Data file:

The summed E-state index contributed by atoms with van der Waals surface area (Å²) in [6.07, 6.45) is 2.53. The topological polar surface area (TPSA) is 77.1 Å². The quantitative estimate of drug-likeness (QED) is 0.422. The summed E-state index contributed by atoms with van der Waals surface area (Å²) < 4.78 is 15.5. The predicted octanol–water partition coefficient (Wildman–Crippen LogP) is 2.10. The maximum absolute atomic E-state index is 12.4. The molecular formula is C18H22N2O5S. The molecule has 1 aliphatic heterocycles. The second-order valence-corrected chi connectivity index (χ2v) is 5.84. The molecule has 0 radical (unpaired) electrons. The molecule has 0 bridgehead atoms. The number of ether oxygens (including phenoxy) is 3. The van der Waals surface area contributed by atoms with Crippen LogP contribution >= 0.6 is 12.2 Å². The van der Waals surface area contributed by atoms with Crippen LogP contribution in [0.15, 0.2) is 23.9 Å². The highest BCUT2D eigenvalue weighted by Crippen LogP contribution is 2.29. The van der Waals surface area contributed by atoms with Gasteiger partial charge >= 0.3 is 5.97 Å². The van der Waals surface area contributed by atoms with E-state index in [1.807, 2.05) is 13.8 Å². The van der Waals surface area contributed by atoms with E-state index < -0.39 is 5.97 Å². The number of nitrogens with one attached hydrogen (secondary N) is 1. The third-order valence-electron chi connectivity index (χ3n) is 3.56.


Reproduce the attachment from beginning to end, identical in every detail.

The summed E-state index contributed by atoms with van der Waals surface area (Å²) in [6.07, 6.45) is 2.53. The topological polar surface area (TPSA) is 77.1 Å². The quantitative estimate of drug-likeness (QED) is 0.422. The summed E-state index contributed by atoms with van der Waals surface area (Å²) < 4.78 is 15.5. The predicted octanol–water partition coefficient (Wildman–Crippen LogP) is 2.10. The maximum absolute atomic E-state index is 12.4. The molecular formula is C18H22N2O5S. The molecule has 1 aliphatic heterocycles. The second-order valence-corrected chi connectivity index (χ2v) is 5.84. The molecule has 0 radical (unpaired) electrons. The molecule has 0 bridgehead atoms. The number of ether oxygens (including phenoxy) is 3. The van der Waals surface area contributed by atoms with Crippen LogP contribution >= 0.6 is 12.2 Å². The van der Waals surface area contributed by atoms with Crippen LogP contribution in [0.15, 0.2) is 23.9 Å². The highest BCUT2D eigenvalue weighted by Crippen LogP contribution is 2.29. The van der Waals surface area contributed by atoms with Gasteiger partial charge >= 0.3 is 5.97 Å². The van der Waals surface area contributed by atoms with E-state index in [1.807, 2.05) is 13.8 Å². The van der Waals surface area contributed by atoms with E-state index < -0.39 is 5.97 Å². The number of nitrogens with one attached hydrogen (secondary N) is 1. The third-order valence-electron chi connectivity index (χ3n) is 3.56.